You got that right. Many editors charge by the word, so the longer the book, the more you’re going to pay. For An Ocean of Others, at around 135,000 words, developmental edits would have cost many thousands of dollars and likely forced me to delay my release by several months for rewrites. Although it certainly would have made the story better, I decided to save my money for other big purchases like cover art and marketing. That said, I did invest in a line editor and proofreader, something I would recommend every author does. Be sure to get sample edits and pricing from lots of different editors so you can make sure they’re on the same wavelength as you and you can afford them.
For line editing, I hired Stacey Kucharik, who has been working at her self-owned editing company Polished Print for fifteen years. After we collaborated on the manuscript, she sent it over to a proofreader with whom she has a business relationship. Overall, it was a very positive experience. I met Stacey when I enrolled in an online self-publishing class she teaches at Rosemont College, and she’s been not only a fantastic editor but a mentor and a friend.
Q: Self-publishing only works if people know where to find your work. How did you build your online presence (social media, website)? Which platform(s) do you focus most of your attention on?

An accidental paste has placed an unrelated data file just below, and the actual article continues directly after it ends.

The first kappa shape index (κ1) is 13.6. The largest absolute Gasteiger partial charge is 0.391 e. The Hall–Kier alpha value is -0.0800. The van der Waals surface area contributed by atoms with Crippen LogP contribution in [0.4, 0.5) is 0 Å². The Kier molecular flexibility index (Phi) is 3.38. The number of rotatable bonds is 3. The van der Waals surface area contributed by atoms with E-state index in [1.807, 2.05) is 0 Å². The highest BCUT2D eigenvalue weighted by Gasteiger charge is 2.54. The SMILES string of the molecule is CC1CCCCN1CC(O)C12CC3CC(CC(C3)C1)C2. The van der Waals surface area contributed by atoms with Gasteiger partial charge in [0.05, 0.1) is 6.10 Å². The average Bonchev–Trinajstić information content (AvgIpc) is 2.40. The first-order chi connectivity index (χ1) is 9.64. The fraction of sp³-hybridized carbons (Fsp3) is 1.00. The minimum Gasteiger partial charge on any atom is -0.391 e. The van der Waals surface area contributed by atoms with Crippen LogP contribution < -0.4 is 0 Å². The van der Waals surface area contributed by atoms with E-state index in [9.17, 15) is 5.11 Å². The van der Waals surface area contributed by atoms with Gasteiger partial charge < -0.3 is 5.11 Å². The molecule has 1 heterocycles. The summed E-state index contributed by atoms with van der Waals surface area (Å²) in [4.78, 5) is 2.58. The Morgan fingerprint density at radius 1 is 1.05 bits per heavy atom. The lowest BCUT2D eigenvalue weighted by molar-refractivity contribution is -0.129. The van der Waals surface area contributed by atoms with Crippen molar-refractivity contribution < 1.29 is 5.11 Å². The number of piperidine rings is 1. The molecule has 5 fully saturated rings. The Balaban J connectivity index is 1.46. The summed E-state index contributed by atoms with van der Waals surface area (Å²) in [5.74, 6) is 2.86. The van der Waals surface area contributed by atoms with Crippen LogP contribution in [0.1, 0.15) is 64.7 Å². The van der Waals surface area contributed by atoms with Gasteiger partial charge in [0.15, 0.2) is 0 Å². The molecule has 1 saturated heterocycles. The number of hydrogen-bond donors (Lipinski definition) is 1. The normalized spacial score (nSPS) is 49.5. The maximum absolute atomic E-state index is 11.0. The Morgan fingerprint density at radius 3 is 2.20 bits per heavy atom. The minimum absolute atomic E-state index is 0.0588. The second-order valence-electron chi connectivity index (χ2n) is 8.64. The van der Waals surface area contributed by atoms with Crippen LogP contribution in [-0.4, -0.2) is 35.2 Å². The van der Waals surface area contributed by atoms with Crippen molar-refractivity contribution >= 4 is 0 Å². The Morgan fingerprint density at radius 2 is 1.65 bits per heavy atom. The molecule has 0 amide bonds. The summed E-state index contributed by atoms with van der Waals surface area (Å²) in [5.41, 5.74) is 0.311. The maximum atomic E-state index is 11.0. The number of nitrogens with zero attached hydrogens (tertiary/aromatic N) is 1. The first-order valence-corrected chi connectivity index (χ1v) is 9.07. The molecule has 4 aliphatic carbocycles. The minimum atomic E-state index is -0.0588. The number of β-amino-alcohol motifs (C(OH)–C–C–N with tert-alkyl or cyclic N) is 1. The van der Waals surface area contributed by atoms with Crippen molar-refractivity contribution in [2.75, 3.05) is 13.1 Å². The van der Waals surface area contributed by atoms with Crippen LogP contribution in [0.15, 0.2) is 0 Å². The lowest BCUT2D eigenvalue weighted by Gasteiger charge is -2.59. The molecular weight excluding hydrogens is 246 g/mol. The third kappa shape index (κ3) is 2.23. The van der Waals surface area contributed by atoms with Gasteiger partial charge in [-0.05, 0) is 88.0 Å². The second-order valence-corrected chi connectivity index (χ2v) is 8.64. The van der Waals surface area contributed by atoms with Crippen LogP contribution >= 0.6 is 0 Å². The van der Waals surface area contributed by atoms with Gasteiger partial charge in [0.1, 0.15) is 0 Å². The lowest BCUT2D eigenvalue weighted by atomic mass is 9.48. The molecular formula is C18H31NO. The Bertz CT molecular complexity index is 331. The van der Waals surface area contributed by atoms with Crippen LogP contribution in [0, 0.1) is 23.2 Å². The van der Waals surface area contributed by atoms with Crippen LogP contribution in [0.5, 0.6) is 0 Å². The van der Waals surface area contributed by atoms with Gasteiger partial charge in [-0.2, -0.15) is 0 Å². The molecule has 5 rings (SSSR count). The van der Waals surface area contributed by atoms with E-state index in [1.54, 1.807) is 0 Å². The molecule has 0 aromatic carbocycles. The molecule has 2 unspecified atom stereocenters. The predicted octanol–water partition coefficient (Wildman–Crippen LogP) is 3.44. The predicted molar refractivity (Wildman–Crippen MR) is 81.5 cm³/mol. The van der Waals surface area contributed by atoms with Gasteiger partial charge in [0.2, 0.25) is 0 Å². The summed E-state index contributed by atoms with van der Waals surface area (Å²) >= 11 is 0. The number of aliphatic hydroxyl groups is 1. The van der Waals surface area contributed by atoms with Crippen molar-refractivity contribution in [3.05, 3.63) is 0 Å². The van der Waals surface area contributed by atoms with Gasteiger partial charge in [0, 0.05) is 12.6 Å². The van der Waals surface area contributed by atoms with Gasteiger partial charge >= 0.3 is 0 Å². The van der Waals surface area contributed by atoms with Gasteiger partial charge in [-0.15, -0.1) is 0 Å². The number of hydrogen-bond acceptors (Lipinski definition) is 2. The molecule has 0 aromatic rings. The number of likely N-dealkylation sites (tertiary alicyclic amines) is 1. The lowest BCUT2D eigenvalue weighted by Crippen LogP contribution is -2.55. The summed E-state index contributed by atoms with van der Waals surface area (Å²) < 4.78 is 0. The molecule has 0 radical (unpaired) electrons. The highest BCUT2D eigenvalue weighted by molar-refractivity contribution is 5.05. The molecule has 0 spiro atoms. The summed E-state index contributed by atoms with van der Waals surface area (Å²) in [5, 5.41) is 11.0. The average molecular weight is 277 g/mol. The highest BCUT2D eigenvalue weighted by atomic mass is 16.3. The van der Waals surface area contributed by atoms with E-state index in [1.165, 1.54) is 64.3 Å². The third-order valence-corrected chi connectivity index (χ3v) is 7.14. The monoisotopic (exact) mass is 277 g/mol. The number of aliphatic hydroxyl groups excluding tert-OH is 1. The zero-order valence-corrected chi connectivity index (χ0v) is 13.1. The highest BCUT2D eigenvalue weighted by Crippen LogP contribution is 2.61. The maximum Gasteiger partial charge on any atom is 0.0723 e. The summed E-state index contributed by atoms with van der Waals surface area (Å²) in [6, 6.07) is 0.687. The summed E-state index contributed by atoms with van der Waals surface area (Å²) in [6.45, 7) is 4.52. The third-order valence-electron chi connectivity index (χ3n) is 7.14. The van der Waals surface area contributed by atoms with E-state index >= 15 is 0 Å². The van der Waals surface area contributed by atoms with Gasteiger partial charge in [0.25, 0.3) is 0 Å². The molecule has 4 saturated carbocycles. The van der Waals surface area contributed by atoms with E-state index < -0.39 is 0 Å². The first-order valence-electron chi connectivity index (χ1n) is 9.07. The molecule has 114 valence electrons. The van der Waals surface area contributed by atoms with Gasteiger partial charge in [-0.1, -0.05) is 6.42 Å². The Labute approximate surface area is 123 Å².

Before I published my first book, I conceptualized this as a sort of chicken-and-egg problem. In order for people to want your books, you need to have a strong online presence. In order to have a strong online presence, people need to want your books. I was still in the middle of writing my book, so I started by creating a website and filling it posts about worldbuilding and behind-the-scenes stuff for An Ocean of Others. Unsurprisingly, these got pretty much zero traction, but I figured it would be a fun little treasure trove for future fans of the book to dive into if they wanted to. The most important thing here was to simply have a website and to have a mailing list. I can’t recommend starting a mailing list enough. If your online presence is tied to a particular social media platform, you’re stuck with the decisions of the company running it and their ever-changing, ever-mysterious algorithm. My goal has always been to find my book’s audience and encourage them to join me in my own little corner of the web.